A spokesman said the raids concerned 'alleged anti-competitive practices' - its term for illegal price-fixing or market-sharing cartels - in the PVC market.
The Commission spokesman declined to give the names of the firms but confirmed that the dawn visits took place last week. However, industry sources said one of the targets was European Vinyls Corporation, a joint venture between ICI and Enichem of Italy.
John Catt, public relations manager of EVC, said his firm, the leading producer of PVC in Europe, had been raided in Britain and Brussels. He denied that EVC had been involved in any collaborative attempt with other PVC producers to control prices or markets.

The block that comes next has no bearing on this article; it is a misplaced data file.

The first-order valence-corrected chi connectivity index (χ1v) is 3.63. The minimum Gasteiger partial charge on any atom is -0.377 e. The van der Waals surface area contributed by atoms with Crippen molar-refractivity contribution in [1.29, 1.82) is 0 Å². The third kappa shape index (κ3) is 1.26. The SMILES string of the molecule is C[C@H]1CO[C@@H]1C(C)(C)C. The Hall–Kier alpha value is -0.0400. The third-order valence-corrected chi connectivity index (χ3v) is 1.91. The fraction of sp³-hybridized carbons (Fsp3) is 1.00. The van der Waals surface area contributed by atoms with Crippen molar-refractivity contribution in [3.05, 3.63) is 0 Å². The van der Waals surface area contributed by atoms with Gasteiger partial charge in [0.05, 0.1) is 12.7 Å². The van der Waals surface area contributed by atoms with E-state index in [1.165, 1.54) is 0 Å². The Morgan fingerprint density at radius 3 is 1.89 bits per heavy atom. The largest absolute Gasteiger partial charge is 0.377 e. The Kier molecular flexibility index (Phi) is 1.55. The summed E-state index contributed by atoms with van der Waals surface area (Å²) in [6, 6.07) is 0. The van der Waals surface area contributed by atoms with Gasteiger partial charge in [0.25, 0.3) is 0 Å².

The sources said the other companies raided included BASF, Royal Dutch/Shell, Hoechst, the British arm of Norsk Hydro, and Solvay. They said that the officials had the help of a team from the Office of Fair Trading.
The Commission has the power to enforce fines worth up to 10 per cent of firms' annual turnover for involvement in illegal cartels.
After similar raids in the 1980s, the commission imposed fines of 23.5 million ecu ( pounds 16.8m) in 1988 on a large group of PVC producers for operating an illegal cartel. However, the fines were later quashed by an EC court on procedural grounds.